Waldlaw Blog

Saturday, February 17, 2007

Two Americas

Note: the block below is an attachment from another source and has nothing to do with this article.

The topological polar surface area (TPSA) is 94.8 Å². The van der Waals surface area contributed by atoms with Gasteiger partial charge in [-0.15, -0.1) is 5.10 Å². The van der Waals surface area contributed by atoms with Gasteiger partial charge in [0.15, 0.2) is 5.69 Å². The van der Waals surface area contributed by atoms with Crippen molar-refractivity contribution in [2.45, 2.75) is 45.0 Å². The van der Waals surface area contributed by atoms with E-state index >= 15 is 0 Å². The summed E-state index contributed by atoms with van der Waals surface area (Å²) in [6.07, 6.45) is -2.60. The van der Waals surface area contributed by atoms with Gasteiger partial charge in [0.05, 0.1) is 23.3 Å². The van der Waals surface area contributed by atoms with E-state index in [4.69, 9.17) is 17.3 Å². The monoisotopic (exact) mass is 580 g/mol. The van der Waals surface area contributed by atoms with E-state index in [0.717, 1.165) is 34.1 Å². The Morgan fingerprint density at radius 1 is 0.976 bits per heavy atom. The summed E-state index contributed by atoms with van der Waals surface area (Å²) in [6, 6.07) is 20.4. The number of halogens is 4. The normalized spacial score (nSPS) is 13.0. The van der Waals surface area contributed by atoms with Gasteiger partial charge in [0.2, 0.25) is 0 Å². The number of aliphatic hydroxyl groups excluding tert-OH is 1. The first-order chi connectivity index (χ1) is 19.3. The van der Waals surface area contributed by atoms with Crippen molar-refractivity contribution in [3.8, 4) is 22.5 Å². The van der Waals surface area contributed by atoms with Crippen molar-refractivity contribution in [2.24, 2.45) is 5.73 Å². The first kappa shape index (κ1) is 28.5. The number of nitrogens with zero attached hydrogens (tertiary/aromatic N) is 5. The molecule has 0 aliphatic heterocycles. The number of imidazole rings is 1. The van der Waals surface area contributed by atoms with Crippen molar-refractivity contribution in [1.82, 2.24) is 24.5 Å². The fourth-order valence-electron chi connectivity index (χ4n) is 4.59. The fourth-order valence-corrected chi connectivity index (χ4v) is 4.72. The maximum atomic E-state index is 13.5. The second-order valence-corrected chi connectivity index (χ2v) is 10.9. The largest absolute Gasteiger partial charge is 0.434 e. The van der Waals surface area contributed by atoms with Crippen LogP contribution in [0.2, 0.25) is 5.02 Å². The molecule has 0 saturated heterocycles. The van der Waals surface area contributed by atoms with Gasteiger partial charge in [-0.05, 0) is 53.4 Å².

In his 2004 presidential campaign, John Edwards talked about two Americas: "Today, under George W. Bush, there are two Americas, not one: One America that does the work, another that reaps the reward. One America that pays the taxes, another America that gets the tax breaks. One America - middle-class America - whose needs Washington has long forgotten, another America - narrow-interest America - whose every wish is Washington's command. One America that is struggling to get by, another America that can buy anything it wants, even a Congress and a president." For the children of lesbian and gay families, there truly are two Americas. In one America -- represented by states like Washington, California, Wisconsin, New Jersey, and Pennsylvania -- children born to lesbian and gay couples get to have two legal parents, and get to have their relationships with these parents protected even if the parents' relationship ends in an ugly break-up. Children of lesbian and gay families are entitled to child support from two parents not one; they cannot be torn from a primary parent based solely on absence of biology or adoption. They are not "illegitimate" in the eyes of the law. In the other America -- most recently represented by a decision of the Utah Supreme Court yesterday denying visitation to a nonbiological lesbian mother -- children born to lesbian and gay couples are vulnerable to having one parent torn from them because the parents no longer can agree, and whichever parent holds the biology trump card wins. Children who were conceived by two people who unequivocally intended to raise them in a unified, two-parent family -- children who in fact were raised by two parents for months and years of their lives -- end up with only one parent. In 1973, the United States Supreme Court addressed the issue of illegitimacy: "We have held that under the Equal Protection Clause of the Fourteenth Amendment a State may not create a right of action in favor of children for the wrongful death of a parent and exclude illegitimate children from the benefit of such a right. Similarly, we have held that illegitimate children may not be excluded from sharing equally with other children in the recovery of workmen's compensation benefits for the death of their parent. Under these decisions, a State may not invidiously discriminate against illegitimate children by denying them substantial benefits accorded children generally. We therefore hold that once a State posits a judicially enforceable right on behalf of children to needed support from their natural fathers there is no constitutionally sufficient justification for denying such an essential right to a child simply because her natural father has not married her mother. For a State to do so is 'illogical and unjust.' ...." (Citations omitted.) Gomez v. Perez, 93 S.Ct. 872, 874-75 (1973). Isn't it time to admit that if it is ïllogical and unjust" to deny benefits to children based on the marital status of their parents, it is equally ïllogical and unjust" to deny benefits to children based on whether they are born to a father and mother, two fathers, or two mothers? In what sense does it matter to a young child whether they are being denied contact with and support from a person they believed was their father or a person they believed was their mother? Either way, the child is left vulnerable based on a societal prejudice that has far outlived its time. I agree with John Edwards that there are two Americas. But the divisions between those two Americas encompass far more than the class divisions to which he referred. It is time to name and heal these divisions, in the interests of America's children.


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